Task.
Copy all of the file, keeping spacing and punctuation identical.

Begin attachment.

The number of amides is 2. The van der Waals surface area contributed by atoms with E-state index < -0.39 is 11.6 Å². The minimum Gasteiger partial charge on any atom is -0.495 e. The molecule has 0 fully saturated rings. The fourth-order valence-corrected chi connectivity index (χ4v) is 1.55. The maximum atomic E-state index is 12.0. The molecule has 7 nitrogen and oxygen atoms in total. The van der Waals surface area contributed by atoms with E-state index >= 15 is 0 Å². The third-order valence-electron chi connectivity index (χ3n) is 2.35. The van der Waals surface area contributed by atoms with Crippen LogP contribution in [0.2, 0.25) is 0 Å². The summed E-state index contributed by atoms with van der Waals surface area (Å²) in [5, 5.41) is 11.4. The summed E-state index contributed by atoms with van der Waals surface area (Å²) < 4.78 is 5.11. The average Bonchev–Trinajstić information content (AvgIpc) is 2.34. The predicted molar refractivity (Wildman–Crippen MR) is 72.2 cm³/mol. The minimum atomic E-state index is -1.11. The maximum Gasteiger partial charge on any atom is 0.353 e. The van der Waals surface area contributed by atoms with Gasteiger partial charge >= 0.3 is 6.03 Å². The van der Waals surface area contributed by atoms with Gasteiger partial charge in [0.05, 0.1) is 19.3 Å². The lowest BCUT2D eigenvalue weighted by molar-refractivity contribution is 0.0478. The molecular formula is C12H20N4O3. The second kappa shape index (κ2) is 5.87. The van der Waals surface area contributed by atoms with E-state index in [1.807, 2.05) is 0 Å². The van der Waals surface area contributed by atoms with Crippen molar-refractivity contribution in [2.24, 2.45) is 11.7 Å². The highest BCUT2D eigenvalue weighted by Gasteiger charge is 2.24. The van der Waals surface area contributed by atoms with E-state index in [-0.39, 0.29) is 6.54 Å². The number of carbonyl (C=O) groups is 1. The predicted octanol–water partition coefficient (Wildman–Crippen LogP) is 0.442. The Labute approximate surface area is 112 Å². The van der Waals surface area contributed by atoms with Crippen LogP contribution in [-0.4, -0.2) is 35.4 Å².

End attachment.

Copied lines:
The number of amides is 2. The van der Waals surface area contributed by atoms with E-state index < -0.39 is 11.6 Å². The minimum Gasteiger partial charge on any atom is -0.495 e. The molecule has 0 fully saturated rings. The fourth-order valence-corrected chi connectivity index (χ4v) is 1.55. The maximum atomic E-state index is 12.0. The molecule has 7 nitrogen and oxygen atoms in total. The van der Waals surface area contributed by atoms with E-state index >= 15 is 0 Å². The third-order valence-electron chi connectivity index (χ3n) is 2.35. The van der Waals surface area contributed by atoms with Crippen LogP contribution in [0.2, 0.25) is 0 Å². The summed E-state index contributed by atoms with van der Waals surface area (Å²) in [5, 5.41) is 11.4. The summed E-state index contributed by atoms with van der Waals surface area (Å²) < 4.78 is 5.11. The average Bonchev–Trinajstić information content (AvgIpc) is 2.34. The predicted molar refractivity (Wildman–Crippen MR) is 72.2 cm³/mol. The minimum atomic E-state index is -1.11. The maximum Gasteiger partial charge on any atom is 0.353 e. The van der Waals surface area contributed by atoms with Gasteiger partial charge >= 0.3 is 6.03 Å². The van der Waals surface area contributed by atoms with Gasteiger partial charge in [0.05, 0.1) is 19.3 Å². The lowest BCUT2D eigenvalue weighted by molar-refractivity contribution is 0.0478. The molecular formula is C12H20N4O3. The second kappa shape index (κ2) is 5.87. The van der Waals surface area contributed by atoms with E-state index in [1.807, 2.05) is 0 Å². The van der Waals surface area contributed by atoms with Crippen molar-refractivity contribution in [2.24, 2.45) is 11.7 Å². The highest BCUT2D eigenvalue weighted by Gasteiger charge is 2.24. The van der Waals surface area contributed by atoms with E-state index in [-0.39, 0.29) is 6.54 Å². The number of carbonyl (C=O) groups is 1. The predicted octanol–water partition coefficient (Wildman–Crippen LogP) is 0.442. The Labute approximate surface area is 112 Å². The van der Waals surface area contributed by atoms with Crippen LogP contribution in [-0.4, -0.2) is 35.4 Å².